YAOUNDE (Reuters) - Police in Cameroon shot dead four anti-government demonstrators in one of the Central African nation's minority anglophone regions on Thursday, police sources said, after a month of sometimes violent protests in the area.
The protesters were marching on a meeting of the ruling Cameroon People's Democratic Movement (RDPC) in Bamenda, a city in the northwest that is a traditional opposition stronghold when they were confronted by police.
Officers initially tried to scatter the demonstrators using tear gas. A Reuters reporter then saw the police open fire on the crowd, which had continued to grow in size.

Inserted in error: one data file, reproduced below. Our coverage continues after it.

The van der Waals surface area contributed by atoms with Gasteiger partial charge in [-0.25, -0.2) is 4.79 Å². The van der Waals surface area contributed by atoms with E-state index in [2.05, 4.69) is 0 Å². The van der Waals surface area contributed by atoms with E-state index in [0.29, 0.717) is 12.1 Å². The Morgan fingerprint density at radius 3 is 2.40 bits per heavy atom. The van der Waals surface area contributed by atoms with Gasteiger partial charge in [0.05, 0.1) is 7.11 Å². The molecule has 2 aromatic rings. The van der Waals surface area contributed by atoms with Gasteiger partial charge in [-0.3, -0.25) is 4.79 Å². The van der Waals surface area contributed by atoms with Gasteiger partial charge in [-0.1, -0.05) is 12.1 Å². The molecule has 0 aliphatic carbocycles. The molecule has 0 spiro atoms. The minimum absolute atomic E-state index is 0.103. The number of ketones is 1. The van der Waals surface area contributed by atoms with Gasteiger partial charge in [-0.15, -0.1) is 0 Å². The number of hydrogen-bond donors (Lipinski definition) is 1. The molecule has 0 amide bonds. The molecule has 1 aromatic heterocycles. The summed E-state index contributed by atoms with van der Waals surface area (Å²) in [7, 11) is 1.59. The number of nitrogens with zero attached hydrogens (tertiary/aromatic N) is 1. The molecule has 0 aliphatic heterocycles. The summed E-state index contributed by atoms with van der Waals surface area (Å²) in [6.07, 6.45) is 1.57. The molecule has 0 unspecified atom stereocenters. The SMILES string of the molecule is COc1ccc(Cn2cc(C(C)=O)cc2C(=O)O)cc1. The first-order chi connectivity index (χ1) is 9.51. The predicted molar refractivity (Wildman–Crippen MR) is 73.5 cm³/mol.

Protests first broke out in early November in Bamenda when lawyers and teachers demanded better working conditions in a rare act of defiance against President Paul Biya, 83, who has ruled Cameroon since 1982.
Some demonstrators were armed with steel bars and stones, said one police official, adding that officers had acted in self-defence. One police officer was wounded in the unrest, he said.
"Some of our elements were surrounded by thugs," the officer said, speaking on condition of anonymity because he was not authorised to talk to reporters. "They had come to kill. The police defended themselves."
"Four hostile targets were neutralised. It's possible there were more," the police source said.
A second officer confirmed four deaths.
A local journalist at the scene, Brenda Kiven, said the ruling party meeting was seen by the protesters as a provocation.
Writing by Joe Bavier; editing by Richard Lough